Want to digitise that document, receipt, or book page?
Data from Picture is an Excel feature that allows you to extract the text from an image and insert it into a worksheet. This can be a real timesaver and prevents the need to carry out data entry work manually.
It’s already possible to do this in Excel for Mac — as well as the iPhone and Android apps. However, for Windows users, it’s currently only available (as of 25th July 2022) to Office Insiders running Beta Channel Version 2207 (Build 15402.20002) or later.
For more information about the Office Insider Program, visit my article: ‘How to Join the Office Insider Program’.
Let’s take a look at how to use this new feature.
Prepare an image. You can capture a photo of some printed material, copy one from the web, or take a screenshot.
Just make sure it’s clear and cropped so only the data you want to extract is visible.
The following languages (and their character sets) are currently supported: English, Bosnian, Croatian, Czech, Danish, Dutch, Finnish, French, German, Hungarian, Italian, Norwegian, Polish, Portuguese, Romanian, Serbian, Slovak, Slovenian, Spanish, Swedish, and Turkish.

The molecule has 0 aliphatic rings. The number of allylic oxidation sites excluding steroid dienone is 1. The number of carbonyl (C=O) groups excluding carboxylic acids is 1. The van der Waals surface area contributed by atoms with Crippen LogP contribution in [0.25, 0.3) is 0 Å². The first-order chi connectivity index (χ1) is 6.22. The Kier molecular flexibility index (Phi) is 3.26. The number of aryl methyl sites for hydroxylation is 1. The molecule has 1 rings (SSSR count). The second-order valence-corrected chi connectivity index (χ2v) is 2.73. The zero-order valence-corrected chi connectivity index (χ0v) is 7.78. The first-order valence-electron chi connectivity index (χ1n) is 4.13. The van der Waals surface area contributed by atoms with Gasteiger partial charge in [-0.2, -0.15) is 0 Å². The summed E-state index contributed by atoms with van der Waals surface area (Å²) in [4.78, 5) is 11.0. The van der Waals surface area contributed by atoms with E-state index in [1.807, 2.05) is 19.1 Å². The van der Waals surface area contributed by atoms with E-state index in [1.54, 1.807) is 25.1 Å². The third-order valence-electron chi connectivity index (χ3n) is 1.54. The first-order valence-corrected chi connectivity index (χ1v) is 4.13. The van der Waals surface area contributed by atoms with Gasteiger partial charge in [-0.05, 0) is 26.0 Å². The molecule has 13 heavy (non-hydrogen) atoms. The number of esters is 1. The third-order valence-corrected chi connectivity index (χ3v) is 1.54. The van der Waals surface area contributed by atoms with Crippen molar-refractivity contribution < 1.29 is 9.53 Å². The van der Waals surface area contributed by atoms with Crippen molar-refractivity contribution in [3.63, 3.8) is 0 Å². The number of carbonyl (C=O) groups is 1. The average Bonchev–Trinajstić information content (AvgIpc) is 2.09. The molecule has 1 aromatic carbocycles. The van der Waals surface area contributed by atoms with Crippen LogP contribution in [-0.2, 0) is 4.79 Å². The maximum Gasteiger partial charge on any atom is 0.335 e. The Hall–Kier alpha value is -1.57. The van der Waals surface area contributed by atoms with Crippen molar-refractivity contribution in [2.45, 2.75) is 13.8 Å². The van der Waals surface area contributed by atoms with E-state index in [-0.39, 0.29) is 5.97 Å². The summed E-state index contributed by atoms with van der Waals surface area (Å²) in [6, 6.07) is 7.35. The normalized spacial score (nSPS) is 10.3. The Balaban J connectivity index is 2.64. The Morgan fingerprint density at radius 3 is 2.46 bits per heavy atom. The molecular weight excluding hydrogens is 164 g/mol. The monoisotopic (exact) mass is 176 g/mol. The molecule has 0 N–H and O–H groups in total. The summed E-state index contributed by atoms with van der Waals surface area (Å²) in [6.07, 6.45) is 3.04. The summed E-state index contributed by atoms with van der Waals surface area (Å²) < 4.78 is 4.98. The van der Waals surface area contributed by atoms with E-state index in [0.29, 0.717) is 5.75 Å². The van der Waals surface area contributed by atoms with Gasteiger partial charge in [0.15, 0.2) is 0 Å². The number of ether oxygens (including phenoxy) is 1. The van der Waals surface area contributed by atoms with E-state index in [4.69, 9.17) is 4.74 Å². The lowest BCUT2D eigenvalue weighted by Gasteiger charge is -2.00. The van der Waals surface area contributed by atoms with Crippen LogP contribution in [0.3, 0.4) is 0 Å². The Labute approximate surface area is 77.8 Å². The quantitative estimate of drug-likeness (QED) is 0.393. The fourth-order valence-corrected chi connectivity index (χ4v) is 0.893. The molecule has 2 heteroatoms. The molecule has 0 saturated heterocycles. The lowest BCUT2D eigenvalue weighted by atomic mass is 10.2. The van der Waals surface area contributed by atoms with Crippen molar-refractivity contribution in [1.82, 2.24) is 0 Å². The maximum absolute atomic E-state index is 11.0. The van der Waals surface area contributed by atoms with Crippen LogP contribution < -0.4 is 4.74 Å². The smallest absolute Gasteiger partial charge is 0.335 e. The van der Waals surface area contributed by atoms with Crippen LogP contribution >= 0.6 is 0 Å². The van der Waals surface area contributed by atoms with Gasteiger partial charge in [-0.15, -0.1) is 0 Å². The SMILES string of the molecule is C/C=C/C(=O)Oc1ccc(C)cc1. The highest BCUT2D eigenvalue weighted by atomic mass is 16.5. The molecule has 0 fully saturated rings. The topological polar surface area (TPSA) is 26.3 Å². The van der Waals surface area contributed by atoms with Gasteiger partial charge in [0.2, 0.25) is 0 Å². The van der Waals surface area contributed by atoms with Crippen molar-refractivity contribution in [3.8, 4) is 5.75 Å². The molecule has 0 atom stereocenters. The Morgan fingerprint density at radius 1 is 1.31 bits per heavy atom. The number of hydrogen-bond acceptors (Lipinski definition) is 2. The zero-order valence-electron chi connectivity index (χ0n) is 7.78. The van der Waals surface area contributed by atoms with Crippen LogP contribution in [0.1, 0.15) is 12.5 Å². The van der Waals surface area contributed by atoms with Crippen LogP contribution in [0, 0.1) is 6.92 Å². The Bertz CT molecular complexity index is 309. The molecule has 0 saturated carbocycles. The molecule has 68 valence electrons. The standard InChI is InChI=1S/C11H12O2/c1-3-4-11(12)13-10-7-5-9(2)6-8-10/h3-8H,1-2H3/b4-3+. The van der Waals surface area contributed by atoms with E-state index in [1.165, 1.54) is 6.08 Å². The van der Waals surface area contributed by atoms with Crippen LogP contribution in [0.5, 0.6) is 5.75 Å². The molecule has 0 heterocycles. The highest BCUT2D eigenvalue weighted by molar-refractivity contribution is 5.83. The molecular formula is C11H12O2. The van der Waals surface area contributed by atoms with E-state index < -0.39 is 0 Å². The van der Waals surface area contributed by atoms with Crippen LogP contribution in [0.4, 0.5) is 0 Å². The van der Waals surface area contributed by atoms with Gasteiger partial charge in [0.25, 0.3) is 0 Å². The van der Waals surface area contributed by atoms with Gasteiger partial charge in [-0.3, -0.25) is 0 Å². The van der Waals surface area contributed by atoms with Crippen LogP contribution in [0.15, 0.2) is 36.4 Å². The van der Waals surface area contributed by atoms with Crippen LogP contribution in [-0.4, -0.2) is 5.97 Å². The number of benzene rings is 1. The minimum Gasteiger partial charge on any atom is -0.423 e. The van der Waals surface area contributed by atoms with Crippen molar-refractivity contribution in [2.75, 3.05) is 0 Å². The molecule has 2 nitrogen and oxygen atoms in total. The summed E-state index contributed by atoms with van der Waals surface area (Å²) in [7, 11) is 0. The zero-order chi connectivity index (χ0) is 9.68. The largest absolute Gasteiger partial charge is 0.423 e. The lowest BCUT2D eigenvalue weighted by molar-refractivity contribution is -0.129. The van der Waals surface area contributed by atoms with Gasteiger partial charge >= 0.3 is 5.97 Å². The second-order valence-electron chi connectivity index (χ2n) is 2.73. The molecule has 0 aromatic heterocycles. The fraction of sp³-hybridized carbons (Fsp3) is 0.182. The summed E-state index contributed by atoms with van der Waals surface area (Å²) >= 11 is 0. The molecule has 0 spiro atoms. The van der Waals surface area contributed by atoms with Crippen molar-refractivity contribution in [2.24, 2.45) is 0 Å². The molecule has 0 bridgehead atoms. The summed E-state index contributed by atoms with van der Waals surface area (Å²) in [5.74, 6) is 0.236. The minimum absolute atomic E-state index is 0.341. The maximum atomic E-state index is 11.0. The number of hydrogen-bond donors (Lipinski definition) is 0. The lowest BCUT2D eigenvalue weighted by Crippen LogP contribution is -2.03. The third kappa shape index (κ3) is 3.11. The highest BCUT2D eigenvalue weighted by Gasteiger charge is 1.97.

The image used in this example has been copied to the Windows clipboard.
Select Data (tab) > From Picture (dropdown) and choose between Picture from File and Picture from Clipboard.
I’m selecting Picture from Clipboard. If you opt for this, ensure you’ve copied an image or taken a screenshot first. Otherwise, it will be greyed out.
It may take a few seconds for the image to be interpreted in the pane that opens.
Once it has, you’ll see a preview at the top with the conversion below.
Click Review to cycle through the values Excel is suspect of (highlighted red). Edit them and/or click Accept to confirm them as valid.
The cell containing 19 was flagged up despite clearly being correct.
Click on any other values to edit if they haven’t converted correctly and then Accept to confirm the changes.
The header C was incorrectly converted to a lowercase ‘c’, but no error was detected.
Finally, click Insert Data twice to paste the data into the worksheet.
Now you can start working with it!
Check out this video demonstration of how to insert data from a picture.
Data From Picture is already at an advanced stage, but it’s likely to take a few months before being released to the production version.
As you saw, it is still advisable to conduct manual checks as Excel doesn’t always do a perfect job of converting your image.
It’s still early days though, so I’m sure these niggly bugs will be ironed out.